To further illustrate my point here, and because we’re talking about tycoon games, I’d like to take a minute to bring up some older management games for comparison: Chris Sawyer’s Rollercoaster Tycoon, Bullfrog’s Theme Park, and VelosiGames GameBiz series.
Let’s start with RCT and Theme Park first. You can easily glance at both of these games and notice immediate similarities. They both have you operating and managing an amusement park, they both let you design your park layout, certain rides, and set the prices of condiments/games, and they both involve the hiring of workers to maintain your park.
However, what sets Rollercoaster Tycoon apart from Theme Park was RCT had a more robust rollercoaster designer system, and removed many of the systems related to finance in the game. The latter was a large part of the capitalist and world economies Bullfrog had set up to give players the ability to make money outside of running the park alone; your Theme Park would only generate revenue for you from entrance ticket sales, games of chance/skill, and food/drink vendors.
As such, in RCT you didn’t have to worry about the inflation rates and land taxes of the nations you built in, you had no options to buy and sell the stock of your company or others, you had no competitors to encourage competitive pricing or to buy-out, your workers would not go on strike if their pay wasn’t properly negotiated, and your food stall stocks would never run dry and make you buy more.
If RCT had been Theme Park 2, it would have been a clear case of bad streamlining; it would be too different from the original game and too many steps backwards in terms of what was offered to you. Because this was Chris Sawyer’s take on the park management idea however, it was working from a new standard; what he took away from Bullfrog’s game design in terms of playing the bank was replaced by a tighter focus on managing a single park and its immediate finances and concerns. This left you more time to watch your park as a functioning system and more time to create interesting rollercoasters.
This is not what Game Dev Tycoon does. It does not remove or replace the systems from GDS to form its own identity. It simply offers more options to play around with on top of ones that Game Dev Story created and adds a new coat of paint to the mix. As such, how you go about running a game studio, building these games, and managing your staff and finances does not vary much from what Game Dev Story offered.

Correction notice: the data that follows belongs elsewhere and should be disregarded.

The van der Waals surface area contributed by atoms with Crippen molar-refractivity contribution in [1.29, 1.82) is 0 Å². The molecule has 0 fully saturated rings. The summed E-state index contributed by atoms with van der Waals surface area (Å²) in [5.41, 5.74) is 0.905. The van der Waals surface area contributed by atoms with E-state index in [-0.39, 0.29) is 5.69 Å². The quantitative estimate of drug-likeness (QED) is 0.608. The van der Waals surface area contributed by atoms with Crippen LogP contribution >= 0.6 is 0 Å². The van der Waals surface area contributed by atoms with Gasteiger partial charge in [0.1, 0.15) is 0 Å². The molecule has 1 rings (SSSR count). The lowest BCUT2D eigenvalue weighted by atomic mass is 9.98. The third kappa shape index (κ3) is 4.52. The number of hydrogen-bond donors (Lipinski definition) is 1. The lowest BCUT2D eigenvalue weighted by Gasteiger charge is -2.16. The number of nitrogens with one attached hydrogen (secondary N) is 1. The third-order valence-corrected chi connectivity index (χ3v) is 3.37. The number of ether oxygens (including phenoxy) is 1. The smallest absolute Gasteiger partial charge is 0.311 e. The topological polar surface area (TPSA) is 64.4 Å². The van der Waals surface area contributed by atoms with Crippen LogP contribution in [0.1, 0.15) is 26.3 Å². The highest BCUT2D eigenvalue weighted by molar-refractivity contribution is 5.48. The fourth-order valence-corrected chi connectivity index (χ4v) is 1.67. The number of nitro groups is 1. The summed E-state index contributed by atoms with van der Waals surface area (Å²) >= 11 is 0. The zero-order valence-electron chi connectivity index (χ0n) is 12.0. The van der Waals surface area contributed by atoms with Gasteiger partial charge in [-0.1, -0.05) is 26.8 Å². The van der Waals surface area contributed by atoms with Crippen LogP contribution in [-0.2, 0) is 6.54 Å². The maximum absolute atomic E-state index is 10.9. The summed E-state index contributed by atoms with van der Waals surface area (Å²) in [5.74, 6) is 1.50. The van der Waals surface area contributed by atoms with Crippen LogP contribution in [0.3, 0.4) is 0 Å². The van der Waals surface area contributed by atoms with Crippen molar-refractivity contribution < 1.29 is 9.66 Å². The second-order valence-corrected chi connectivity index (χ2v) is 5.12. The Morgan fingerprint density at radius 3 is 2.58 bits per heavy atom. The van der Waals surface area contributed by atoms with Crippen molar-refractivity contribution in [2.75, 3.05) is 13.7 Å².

Now I’d like to mention the GameBiz series from VelosiGames. If you have not heard of this series before, I don’t blame you. I didn’t either until a poster over on Ars Technica mentioned the name, although it is well worth a look. However, what I found when I looked on the website and played the first game was a development sim with so many numbers and figures to watch that, for a moment, you could suspend disbelief and believe you were in charge of a development firm for games that was working in the real world. This was helped by the lists of actual consoles, major game releases, and companies in the game. The option to play in real-time or by turns was another nice touch.
In the case of GameBiz, the first two games came out in 2004 and 2008, long before Kairosoft made Game Dev Story available for English speakers. If you compare these three games side-by-side, it becomes clear that while all they all have the same idea, and unfold in much the same way, only one of them is copying so wholly from another.
This is why a segment of gamers are suspicious of the design of Greenheart’s title; I do not blame them for thinking this way either. As far as I’m concerned, their criticisms are valid given the lack of real changes to the Game Dev Story design.
To those of you who have criticisms along these lines, I will leave you with this: Do not listen to the people who suggest playing GDT before expressing your opinions, or those who simply state that Game Dev Tycoon is the better or more involved game. It sounds obvious, I understand, but keep in mind that both of those statements are meant to distract from criticisms being raised or raise false doubt about dissent.
Instead, ask those people to back up their opinions and elaborate on them. If they truly believe that Game Dev Tycoon is not a rip-off of Game Dev Story then, like any college English or Business professor will tell you, they should be able to explain why and how.
I however will remain one of those people who, having collected my own thoughts on this subject, feel this game was a rip-off. One which I don’t intend to support.